writing our souls

Writers Track at the Amahoro Conference in Kampala 2013

I’ve been back in Luxembourg for a week now. I’ve read hundreds of emails, helped organise an event, hosted an out-of-town guest, planted tomatoes and chillies and green beans on our balcony, finished two books, had a picnic by the river, signed up for a wedding fair, joined a board, had a photo shoot, made dinner for grieving friends, gone to the doctor, had an evening of wine tasting, and joined my writer’s group for the second time.

In all that, I’ve been wondering how on earth to write out all my experiences and stories from our trip to Burundi and Uganda. I told you (sleepily) about Bishop Zack’s talk that left such an impression on me at the Amahoro conference. I told you about the beauty of seeing clean water flow at Bubanza. And I told you about coming home to normal. But what next?

I’ve decided to just tell you stories. Some will be short, some will be longer. Some will have a point, some won’t have any that I can figure out. But it seems the best way. It seems the right way. They’ll be turning up here over the coming days (and weeks if it takes that long) and I hope you don’t get bored, but that they somehow help to show you a little of what our trip was like.

I’m starting today with our Writing Workshops at the Amahoro Gathering


Around large round tables we sat and shared the words we’d written in just seven short minutes from a prompt that Idelette gave us. The faces around me were Congolese, Ugandan, Kenyan, South African. The words had spilled out at a faster pace than I knew I could create, and I silently thanked my primary teachers for being so strict about handwriting, because now my hand moved as fast as the words became thoughts.

And I wondered again why I didn’t do this more often, wondered how something I enjoy so much can become such a chore, another line on the to-do list.

The only sounds that accompanied us was the scribble of pen on paper, the occasional sigh, a sniff as a tear was wiped away. Writing goes deep. Writing reaches further into your soul than you knew was possible and pulls out the secrets you want to hide, the desires that refuse to be quenched, the memories that form us and make us strong or make us weak.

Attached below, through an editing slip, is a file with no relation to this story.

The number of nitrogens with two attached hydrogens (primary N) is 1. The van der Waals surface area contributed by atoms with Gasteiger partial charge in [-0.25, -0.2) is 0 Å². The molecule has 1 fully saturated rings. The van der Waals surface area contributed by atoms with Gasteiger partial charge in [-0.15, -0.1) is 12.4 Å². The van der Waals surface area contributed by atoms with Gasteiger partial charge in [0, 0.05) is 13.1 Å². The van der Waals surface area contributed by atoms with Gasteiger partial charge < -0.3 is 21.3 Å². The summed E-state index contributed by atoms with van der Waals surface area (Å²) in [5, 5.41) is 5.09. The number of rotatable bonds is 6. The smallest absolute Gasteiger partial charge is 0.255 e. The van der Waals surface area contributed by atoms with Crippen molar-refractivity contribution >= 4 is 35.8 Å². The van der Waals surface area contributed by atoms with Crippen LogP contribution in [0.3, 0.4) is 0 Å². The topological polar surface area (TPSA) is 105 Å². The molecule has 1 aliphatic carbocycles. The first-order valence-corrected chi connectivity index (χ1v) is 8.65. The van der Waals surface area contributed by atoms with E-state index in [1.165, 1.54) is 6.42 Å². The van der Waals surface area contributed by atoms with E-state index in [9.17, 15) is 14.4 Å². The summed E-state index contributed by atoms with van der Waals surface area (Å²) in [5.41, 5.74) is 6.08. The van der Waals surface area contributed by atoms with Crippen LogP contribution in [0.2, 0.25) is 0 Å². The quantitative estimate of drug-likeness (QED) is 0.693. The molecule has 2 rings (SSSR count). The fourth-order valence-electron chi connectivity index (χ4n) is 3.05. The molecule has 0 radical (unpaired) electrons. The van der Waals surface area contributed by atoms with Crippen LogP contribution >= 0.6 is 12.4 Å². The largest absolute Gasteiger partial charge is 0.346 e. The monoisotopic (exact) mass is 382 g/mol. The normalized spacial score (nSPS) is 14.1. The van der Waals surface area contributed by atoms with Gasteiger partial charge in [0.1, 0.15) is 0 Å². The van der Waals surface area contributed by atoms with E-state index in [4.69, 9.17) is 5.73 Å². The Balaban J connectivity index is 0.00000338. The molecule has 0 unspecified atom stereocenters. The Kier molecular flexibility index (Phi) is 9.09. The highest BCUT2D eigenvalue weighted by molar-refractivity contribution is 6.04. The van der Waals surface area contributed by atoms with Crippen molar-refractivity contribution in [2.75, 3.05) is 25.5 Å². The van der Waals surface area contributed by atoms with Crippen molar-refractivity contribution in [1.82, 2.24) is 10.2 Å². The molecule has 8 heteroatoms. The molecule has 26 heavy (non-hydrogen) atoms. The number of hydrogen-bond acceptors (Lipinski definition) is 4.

The words flowed freely and then I looked down at what had tumbled out and was surprised to see it there on paper. Not surprised to know it had existed.

We took it in turns at our tables, to read aloud what we had written. And as words poured out I saw each person as if for the first time. Beyond the introductions and the job titles and the home countries. Here were people with big and outrageous dreams. And deep abiding fears.

We are all the same, I realised. I had thought I was alone in this constant fight for courage, to be brave. But no. When we were asked to share the deepest parts of ourselves with near strangers, somehow we knew this was safe space, and so we shared truth. And the truth was we’re all terrified we won’t measure up. We’re all terrified we’re not enough, in one way or another.

I look down at my paper again and read my own words: “I wonder how to find the confidence I lack, to trust I am made in the image of a creator who has plans for me, how to be brave, how to be sure.”

I’m on this journey out of the clutches of fear. I had thought I was alone on that path, but only because I’d been walking along looking at my feet. My eyes were called upward that afternoon and I saw the faces of the travellers around me, walking this same path into courage.

And oh, the dreams! What a beautiful and passionate community will rise up with each courageous step we choose to take!


p.s. Kelley and Leigh have written posts based on things they wrote during our Writer’s Track. They are beautiful and vulnerable.